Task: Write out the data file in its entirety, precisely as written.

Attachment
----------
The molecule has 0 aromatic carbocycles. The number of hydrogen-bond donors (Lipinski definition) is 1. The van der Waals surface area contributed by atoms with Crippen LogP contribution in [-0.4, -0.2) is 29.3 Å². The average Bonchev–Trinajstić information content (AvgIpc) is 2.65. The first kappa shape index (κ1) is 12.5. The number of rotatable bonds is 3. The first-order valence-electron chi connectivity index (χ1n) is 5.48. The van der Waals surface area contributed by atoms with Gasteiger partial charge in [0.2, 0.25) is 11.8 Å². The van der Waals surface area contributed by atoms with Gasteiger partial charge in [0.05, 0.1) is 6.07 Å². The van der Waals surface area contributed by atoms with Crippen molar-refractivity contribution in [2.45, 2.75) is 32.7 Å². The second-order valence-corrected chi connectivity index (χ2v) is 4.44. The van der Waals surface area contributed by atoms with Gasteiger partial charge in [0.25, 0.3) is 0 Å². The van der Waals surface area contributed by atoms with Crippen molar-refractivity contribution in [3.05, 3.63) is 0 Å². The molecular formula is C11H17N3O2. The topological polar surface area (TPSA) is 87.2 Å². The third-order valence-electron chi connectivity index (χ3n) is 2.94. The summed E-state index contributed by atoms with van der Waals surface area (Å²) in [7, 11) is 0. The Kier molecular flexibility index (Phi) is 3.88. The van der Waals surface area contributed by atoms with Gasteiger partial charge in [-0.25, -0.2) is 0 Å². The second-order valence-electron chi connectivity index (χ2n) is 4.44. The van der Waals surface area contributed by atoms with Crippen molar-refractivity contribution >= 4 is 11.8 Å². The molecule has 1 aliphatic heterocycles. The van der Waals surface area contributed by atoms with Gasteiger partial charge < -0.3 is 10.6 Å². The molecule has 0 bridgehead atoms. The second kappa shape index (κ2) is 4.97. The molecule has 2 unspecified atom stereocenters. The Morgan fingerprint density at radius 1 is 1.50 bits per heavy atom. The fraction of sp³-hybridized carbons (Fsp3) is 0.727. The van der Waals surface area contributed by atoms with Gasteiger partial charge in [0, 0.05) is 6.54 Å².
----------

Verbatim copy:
The molecule has 0 aromatic carbocycles. The number of hydrogen-bond donors (Lipinski definition) is 1. The van der Waals surface area contributed by atoms with Crippen LogP contribution in [-0.4, -0.2) is 29.3 Å². The average Bonchev–Trinajstić information content (AvgIpc) is 2.65. The first kappa shape index (κ1) is 12.5. The number of rotatable bonds is 3. The first-order valence-electron chi connectivity index (χ1n) is 5.48. The van der Waals surface area contributed by atoms with Gasteiger partial charge in [0.2, 0.25) is 11.8 Å². The van der Waals surface area contributed by atoms with Gasteiger partial charge in [0.05, 0.1) is 6.07 Å². The van der Waals surface area contributed by atoms with Crippen molar-refractivity contribution in [2.45, 2.75) is 32.7 Å². The second-order valence-corrected chi connectivity index (χ2v) is 4.44. The van der Waals surface area contributed by atoms with Gasteiger partial charge in [0.25, 0.3) is 0 Å². The van der Waals surface area contributed by atoms with Crippen molar-refractivity contribution in [3.05, 3.63) is 0 Å². The molecular formula is C11H17N3O2. The topological polar surface area (TPSA) is 87.2 Å². The third-order valence-electron chi connectivity index (χ3n) is 2.94. The summed E-state index contributed by atoms with van der Waals surface area (Å²) in [7, 11) is 0. The Kier molecular flexibility index (Phi) is 3.88. The van der Waals surface area contributed by atoms with Gasteiger partial charge in [-0.25, -0.2) is 0 Å². The second-order valence-electron chi connectivity index (χ2n) is 4.44. The van der Waals surface area contributed by atoms with Crippen molar-refractivity contribution >= 4 is 11.8 Å². The molecule has 1 aliphatic heterocycles. The van der Waals surface area contributed by atoms with Gasteiger partial charge < -0.3 is 10.6 Å². The molecule has 0 bridgehead atoms. The second kappa shape index (κ2) is 4.97. The molecule has 2 unspecified atom stereocenters. The Morgan fingerprint density at radius 1 is 1.50 bits per heavy atom. The fraction of sp³-hybridized carbons (Fsp3) is 0.727. The van der Waals surface area contributed by atoms with Gasteiger partial charge in [0, 0.05) is 6.54 Å².